> Warren Buffett Blog

Monday, August 13, 2018

Warren Buffett now owns more than $50 billion worth of Apple shares


A regulatory filing recently filed showed that Berkshire Hathaway has now owns nearly $50 billion as of June 30, 2018. Berkshire Hathaway owned approximately 246.5 million shares at the time, or 5.1% of the company's outstanding shares. This represents the single biggest stake of a Berkshire owned company.

Buffett's stake certainly received a boost recently as Apple became the first US company to top $1 trillion in market cap. Berkshire Hathaway is the third-largest shareholder in Apple, behind Vanguard and BlackRock.

Earlier this year, Buffett told CNBC that he would "love to own 100 percent" of Apple. He added, "we like very much the management, and the way they think, and the way they act."

Monday, June 25, 2018

Warren Buffett exits USG position

Warren Buffett is finally getting closure on a long-held investment he recently called disappointing.

USG agreed to a $7 billion buyout by Germany's Knauf after Buffett's Berkshire Hathaway threw its support behind a shareholder uprising. Berkshire is USG's biggest shareholder, with a stake of 31 percent, and had said earlier this year it would vote against USG's four director nominees after the company rebuffed an earlier Knauf bid.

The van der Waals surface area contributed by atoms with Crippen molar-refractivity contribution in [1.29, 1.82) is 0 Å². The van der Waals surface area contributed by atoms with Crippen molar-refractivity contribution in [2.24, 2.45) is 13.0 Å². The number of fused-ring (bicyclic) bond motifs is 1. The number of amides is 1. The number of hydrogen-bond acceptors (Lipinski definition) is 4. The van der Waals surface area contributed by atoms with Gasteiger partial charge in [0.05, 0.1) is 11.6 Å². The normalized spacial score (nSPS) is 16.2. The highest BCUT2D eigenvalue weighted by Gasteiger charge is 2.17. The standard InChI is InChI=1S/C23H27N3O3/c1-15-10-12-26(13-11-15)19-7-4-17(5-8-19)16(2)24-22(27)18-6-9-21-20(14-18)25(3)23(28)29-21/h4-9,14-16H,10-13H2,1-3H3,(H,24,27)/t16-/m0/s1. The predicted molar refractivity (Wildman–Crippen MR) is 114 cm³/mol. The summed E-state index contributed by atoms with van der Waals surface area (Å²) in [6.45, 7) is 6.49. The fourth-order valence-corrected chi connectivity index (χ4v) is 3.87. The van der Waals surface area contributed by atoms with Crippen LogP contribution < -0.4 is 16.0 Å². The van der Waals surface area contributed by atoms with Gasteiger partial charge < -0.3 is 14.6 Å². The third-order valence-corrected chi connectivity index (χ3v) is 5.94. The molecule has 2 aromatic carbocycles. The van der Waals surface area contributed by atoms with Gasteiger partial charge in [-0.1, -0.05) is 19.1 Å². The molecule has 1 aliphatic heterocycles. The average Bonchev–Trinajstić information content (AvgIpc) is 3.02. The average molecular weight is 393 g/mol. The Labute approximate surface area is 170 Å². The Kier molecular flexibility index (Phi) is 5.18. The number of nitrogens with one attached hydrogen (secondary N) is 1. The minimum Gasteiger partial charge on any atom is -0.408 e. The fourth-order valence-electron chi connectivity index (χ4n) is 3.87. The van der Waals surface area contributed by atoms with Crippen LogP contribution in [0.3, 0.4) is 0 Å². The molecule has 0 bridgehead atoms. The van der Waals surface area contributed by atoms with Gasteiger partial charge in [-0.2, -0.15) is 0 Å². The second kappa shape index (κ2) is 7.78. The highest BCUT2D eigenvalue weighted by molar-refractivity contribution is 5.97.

Knauf is USG's second-largest shareholder. Chicago-based USG makes building materials such as drywall. Berkshire began acquiring the shares 18 years ago but the company has been troubled with bankruptcy and asbestos claims.

It emerged from bankruptcy in 2006 with Berkshire's help. But when the mortgage crisis hit, it needed a $300 million bailout from Berkshire in a deal that gave Buffett's conglomerate the chance to convert notes into shares.

In March, Berkshire said in a securities filing it offered its stake in USG to Knauf for $42 a share. The deal, announced Monday, values Berkshire's stake at $1.9 billion.

At last year's annual shareholder meeting, Buffett called the investment "disappointing." And last month, Buffett told CNBC it was the first time he can remember Berkshire voting against a director slate at one of its holdings. He said the directors "didn't represent our interests" about the decision to take that stance. "For 18 years, it has not worked out that well," he said.

The Berkshire Hathaway investment dates back to 2001, when Buffett helped the company out of bankruptcy with a loan that was later converted to a stake in the company’s equity so large that a wholesale acquisition of the entire company remained one of the few ways for Berkshire to exit the investment without pushing down the share price.